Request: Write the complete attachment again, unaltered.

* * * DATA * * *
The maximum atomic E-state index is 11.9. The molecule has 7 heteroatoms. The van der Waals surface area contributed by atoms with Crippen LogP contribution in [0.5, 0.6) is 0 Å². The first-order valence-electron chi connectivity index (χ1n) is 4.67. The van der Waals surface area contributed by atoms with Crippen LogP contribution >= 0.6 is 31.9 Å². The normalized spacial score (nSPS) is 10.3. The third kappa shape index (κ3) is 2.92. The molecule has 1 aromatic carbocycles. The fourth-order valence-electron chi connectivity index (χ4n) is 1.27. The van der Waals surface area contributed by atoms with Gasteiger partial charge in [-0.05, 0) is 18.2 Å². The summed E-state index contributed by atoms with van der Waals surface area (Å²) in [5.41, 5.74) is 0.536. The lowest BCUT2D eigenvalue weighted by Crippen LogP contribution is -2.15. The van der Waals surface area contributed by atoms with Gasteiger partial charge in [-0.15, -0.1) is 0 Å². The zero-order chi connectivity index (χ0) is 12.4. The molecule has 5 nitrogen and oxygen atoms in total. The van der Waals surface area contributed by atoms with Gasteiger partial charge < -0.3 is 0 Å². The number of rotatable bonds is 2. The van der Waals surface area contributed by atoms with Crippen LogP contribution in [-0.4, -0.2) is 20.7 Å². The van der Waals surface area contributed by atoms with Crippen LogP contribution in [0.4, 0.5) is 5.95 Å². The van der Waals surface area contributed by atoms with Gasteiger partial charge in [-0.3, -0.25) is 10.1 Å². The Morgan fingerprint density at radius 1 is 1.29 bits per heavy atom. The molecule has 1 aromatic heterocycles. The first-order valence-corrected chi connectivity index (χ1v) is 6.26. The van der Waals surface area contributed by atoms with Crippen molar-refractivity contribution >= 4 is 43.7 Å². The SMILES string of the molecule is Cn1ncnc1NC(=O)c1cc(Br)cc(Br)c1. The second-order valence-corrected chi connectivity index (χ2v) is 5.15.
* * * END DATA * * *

The maximum atomic E-state index is 11.9. The molecule has 7 heteroatoms. The van der Waals surface area contributed by atoms with Crippen LogP contribution in [0.5, 0.6) is 0 Å². The first-order valence-electron chi connectivity index (χ1n) is 4.67. The van der Waals surface area contributed by atoms with Crippen LogP contribution >= 0.6 is 31.9 Å². The normalized spacial score (nSPS) is 10.3. The third kappa shape index (κ3) is 2.92. The molecule has 1 aromatic carbocycles. The fourth-order valence-electron chi connectivity index (χ4n) is 1.27. The van der Waals surface area contributed by atoms with Gasteiger partial charge in [-0.05, 0) is 18.2 Å². The summed E-state index contributed by atoms with van der Waals surface area (Å²) in [5.41, 5.74) is 0.536. The lowest BCUT2D eigenvalue weighted by Crippen LogP contribution is -2.15. The van der Waals surface area contributed by atoms with Gasteiger partial charge in [-0.15, -0.1) is 0 Å². The zero-order chi connectivity index (χ0) is 12.4. The molecule has 5 nitrogen and oxygen atoms in total. The van der Waals surface area contributed by atoms with Gasteiger partial charge < -0.3 is 0 Å². The number of rotatable bonds is 2. The van der Waals surface area contributed by atoms with Crippen LogP contribution in [-0.4, -0.2) is 20.7 Å². The van der Waals surface area contributed by atoms with Crippen LogP contribution in [0.4, 0.5) is 5.95 Å². The van der Waals surface area contributed by atoms with Gasteiger partial charge in [-0.3, -0.25) is 10.1 Å². The Morgan fingerprint density at radius 1 is 1.29 bits per heavy atom. The molecule has 1 aromatic heterocycles. The first-order valence-corrected chi connectivity index (χ1v) is 6.26. The van der Waals surface area contributed by atoms with Crippen molar-refractivity contribution >= 4 is 43.7 Å². The SMILES string of the molecule is Cn1ncnc1NC(=O)c1cc(Br)cc(Br)c1. The second-order valence-corrected chi connectivity index (χ2v) is 5.15.